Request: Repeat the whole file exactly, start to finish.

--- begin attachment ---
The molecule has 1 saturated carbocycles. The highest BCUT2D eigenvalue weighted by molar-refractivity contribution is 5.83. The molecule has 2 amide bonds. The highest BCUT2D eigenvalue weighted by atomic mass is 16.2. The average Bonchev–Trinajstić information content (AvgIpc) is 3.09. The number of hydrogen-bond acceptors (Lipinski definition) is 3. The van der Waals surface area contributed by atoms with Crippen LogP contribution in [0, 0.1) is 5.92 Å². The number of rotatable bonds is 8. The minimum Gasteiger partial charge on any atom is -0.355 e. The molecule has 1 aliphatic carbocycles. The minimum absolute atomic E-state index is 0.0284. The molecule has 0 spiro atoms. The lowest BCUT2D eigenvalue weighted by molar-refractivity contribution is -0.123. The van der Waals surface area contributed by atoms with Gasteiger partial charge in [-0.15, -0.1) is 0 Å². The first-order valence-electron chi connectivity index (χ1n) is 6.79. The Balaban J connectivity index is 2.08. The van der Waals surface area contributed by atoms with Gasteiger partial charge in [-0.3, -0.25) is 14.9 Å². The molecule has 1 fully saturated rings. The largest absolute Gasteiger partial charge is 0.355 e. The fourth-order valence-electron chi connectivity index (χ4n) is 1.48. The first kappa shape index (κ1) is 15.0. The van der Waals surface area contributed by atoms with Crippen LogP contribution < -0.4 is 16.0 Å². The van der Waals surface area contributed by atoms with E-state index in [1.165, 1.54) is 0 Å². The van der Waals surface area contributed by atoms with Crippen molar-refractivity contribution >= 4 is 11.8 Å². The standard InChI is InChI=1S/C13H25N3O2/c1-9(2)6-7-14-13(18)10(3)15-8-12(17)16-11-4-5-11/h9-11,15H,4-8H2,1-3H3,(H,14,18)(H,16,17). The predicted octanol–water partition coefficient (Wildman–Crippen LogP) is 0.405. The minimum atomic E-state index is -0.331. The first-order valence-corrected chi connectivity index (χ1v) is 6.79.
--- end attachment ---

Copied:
The molecule has 1 saturated carbocycles. The highest BCUT2D eigenvalue weighted by molar-refractivity contribution is 5.83. The molecule has 2 amide bonds. The highest BCUT2D eigenvalue weighted by atomic mass is 16.2. The average Bonchev–Trinajstić information content (AvgIpc) is 3.09. The number of hydrogen-bond acceptors (Lipinski definition) is 3. The van der Waals surface area contributed by atoms with Crippen LogP contribution in [0, 0.1) is 5.92 Å². The number of rotatable bonds is 8. The minimum Gasteiger partial charge on any atom is -0.355 e. The molecule has 1 aliphatic carbocycles. The minimum absolute atomic E-state index is 0.0284. The molecule has 0 spiro atoms. The lowest BCUT2D eigenvalue weighted by molar-refractivity contribution is -0.123. The van der Waals surface area contributed by atoms with Gasteiger partial charge in [-0.15, -0.1) is 0 Å². The first-order valence-electron chi connectivity index (χ1n) is 6.79. The Balaban J connectivity index is 2.08. The van der Waals surface area contributed by atoms with Gasteiger partial charge in [-0.3, -0.25) is 14.9 Å². The molecule has 1 fully saturated rings. The largest absolute Gasteiger partial charge is 0.355 e. The fourth-order valence-electron chi connectivity index (χ4n) is 1.48. The first kappa shape index (κ1) is 15.0. The van der Waals surface area contributed by atoms with Crippen LogP contribution < -0.4 is 16.0 Å². The van der Waals surface area contributed by atoms with E-state index in [1.165, 1.54) is 0 Å². The van der Waals surface area contributed by atoms with Crippen molar-refractivity contribution >= 4 is 11.8 Å². The standard InChI is InChI=1S/C13H25N3O2/c1-9(2)6-7-14-13(18)10(3)15-8-12(17)16-11-4-5-11/h9-11,15H,4-8H2,1-3H3,(H,14,18)(H,16,17). The predicted octanol–water partition coefficient (Wildman–Crippen LogP) is 0.405. The minimum atomic E-state index is -0.331. The first-order valence-corrected chi connectivity index (χ1v) is 6.79.